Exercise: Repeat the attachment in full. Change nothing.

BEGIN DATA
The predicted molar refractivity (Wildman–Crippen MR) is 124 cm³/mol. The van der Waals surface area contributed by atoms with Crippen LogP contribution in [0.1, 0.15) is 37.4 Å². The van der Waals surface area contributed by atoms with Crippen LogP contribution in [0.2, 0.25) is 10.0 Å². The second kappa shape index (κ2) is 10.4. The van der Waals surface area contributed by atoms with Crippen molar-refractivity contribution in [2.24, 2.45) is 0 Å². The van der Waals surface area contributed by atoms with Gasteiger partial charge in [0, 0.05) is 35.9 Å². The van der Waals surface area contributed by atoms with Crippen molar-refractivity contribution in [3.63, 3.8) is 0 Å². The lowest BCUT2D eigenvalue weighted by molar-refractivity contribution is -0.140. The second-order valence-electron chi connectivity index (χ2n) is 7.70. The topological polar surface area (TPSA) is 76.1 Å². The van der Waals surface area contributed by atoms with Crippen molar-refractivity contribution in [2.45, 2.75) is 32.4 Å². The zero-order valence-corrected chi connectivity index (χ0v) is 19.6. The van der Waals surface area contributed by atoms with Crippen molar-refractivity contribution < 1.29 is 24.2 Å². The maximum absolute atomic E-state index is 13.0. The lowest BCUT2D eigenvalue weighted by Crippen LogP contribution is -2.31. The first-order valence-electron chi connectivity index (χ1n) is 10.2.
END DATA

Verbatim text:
The predicted molar refractivity (Wildman–Crippen MR) is 124 cm³/mol. The van der Waals surface area contributed by atoms with Crippen LogP contribution in [0.1, 0.15) is 37.4 Å². The van der Waals surface area contributed by atoms with Crippen LogP contribution in [0.2, 0.25) is 10.0 Å². The second kappa shape index (κ2) is 10.4. The van der Waals surface area contributed by atoms with Crippen molar-refractivity contribution in [2.24, 2.45) is 0 Å². The van der Waals surface area contributed by atoms with Gasteiger partial charge in [0, 0.05) is 35.9 Å². The van der Waals surface area contributed by atoms with Crippen molar-refractivity contribution in [3.63, 3.8) is 0 Å². The lowest BCUT2D eigenvalue weighted by molar-refractivity contribution is -0.140. The second-order valence-electron chi connectivity index (χ2n) is 7.70. The topological polar surface area (TPSA) is 76.1 Å². The van der Waals surface area contributed by atoms with Crippen molar-refractivity contribution in [2.45, 2.75) is 32.4 Å². The zero-order valence-corrected chi connectivity index (χ0v) is 19.6. The van der Waals surface area contributed by atoms with Crippen molar-refractivity contribution < 1.29 is 24.2 Å². The maximum absolute atomic E-state index is 13.0. The lowest BCUT2D eigenvalue weighted by Crippen LogP contribution is -2.31. The first-order valence-electron chi connectivity index (χ1n) is 10.2.